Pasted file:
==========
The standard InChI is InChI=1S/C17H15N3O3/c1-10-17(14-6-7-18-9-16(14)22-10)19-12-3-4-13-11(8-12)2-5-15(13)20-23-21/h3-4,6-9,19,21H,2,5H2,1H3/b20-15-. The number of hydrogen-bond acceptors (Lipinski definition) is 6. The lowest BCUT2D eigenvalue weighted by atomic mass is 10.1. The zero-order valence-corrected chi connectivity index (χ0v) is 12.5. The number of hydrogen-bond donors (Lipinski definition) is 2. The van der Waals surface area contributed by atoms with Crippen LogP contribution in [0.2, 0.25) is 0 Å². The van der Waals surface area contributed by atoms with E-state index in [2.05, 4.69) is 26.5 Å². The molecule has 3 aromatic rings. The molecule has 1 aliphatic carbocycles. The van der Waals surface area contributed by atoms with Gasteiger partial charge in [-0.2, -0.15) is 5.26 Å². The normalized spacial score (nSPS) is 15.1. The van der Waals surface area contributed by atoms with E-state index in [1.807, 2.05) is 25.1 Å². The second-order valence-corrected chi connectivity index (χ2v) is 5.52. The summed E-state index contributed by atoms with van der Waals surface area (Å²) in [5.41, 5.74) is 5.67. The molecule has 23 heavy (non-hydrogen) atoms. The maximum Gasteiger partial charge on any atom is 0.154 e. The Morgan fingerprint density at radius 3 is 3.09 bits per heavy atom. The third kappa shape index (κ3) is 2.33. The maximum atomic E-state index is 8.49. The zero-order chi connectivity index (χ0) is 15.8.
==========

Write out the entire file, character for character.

The standard InChI is InChI=1S/C17H15N3O3/c1-10-17(14-6-7-18-9-16(14)22-10)19-12-3-4-13-11(8-12)2-5-15(13)20-23-21/h3-4,6-9,19,21H,2,5H2,1H3/b20-15-. The number of hydrogen-bond acceptors (Lipinski definition) is 6. The lowest BCUT2D eigenvalue weighted by atomic mass is 10.1. The zero-order valence-corrected chi connectivity index (χ0v) is 12.5. The number of hydrogen-bond donors (Lipinski definition) is 2. The van der Waals surface area contributed by atoms with Crippen LogP contribution in [0.2, 0.25) is 0 Å². The van der Waals surface area contributed by atoms with E-state index in [2.05, 4.69) is 26.5 Å². The molecule has 3 aromatic rings. The molecule has 1 aliphatic carbocycles. The van der Waals surface area contributed by atoms with Gasteiger partial charge in [-0.2, -0.15) is 5.26 Å². The normalized spacial score (nSPS) is 15.1. The van der Waals surface area contributed by atoms with E-state index in [1.807, 2.05) is 25.1 Å². The second-order valence-corrected chi connectivity index (χ2v) is 5.52. The summed E-state index contributed by atoms with van der Waals surface area (Å²) in [5.41, 5.74) is 5.67. The molecule has 23 heavy (non-hydrogen) atoms. The maximum Gasteiger partial charge on any atom is 0.154 e. The Morgan fingerprint density at radius 3 is 3.09 bits per heavy atom. The third kappa shape index (κ3) is 2.33. The maximum atomic E-state index is 8.49. The zero-order chi connectivity index (χ0) is 15.8.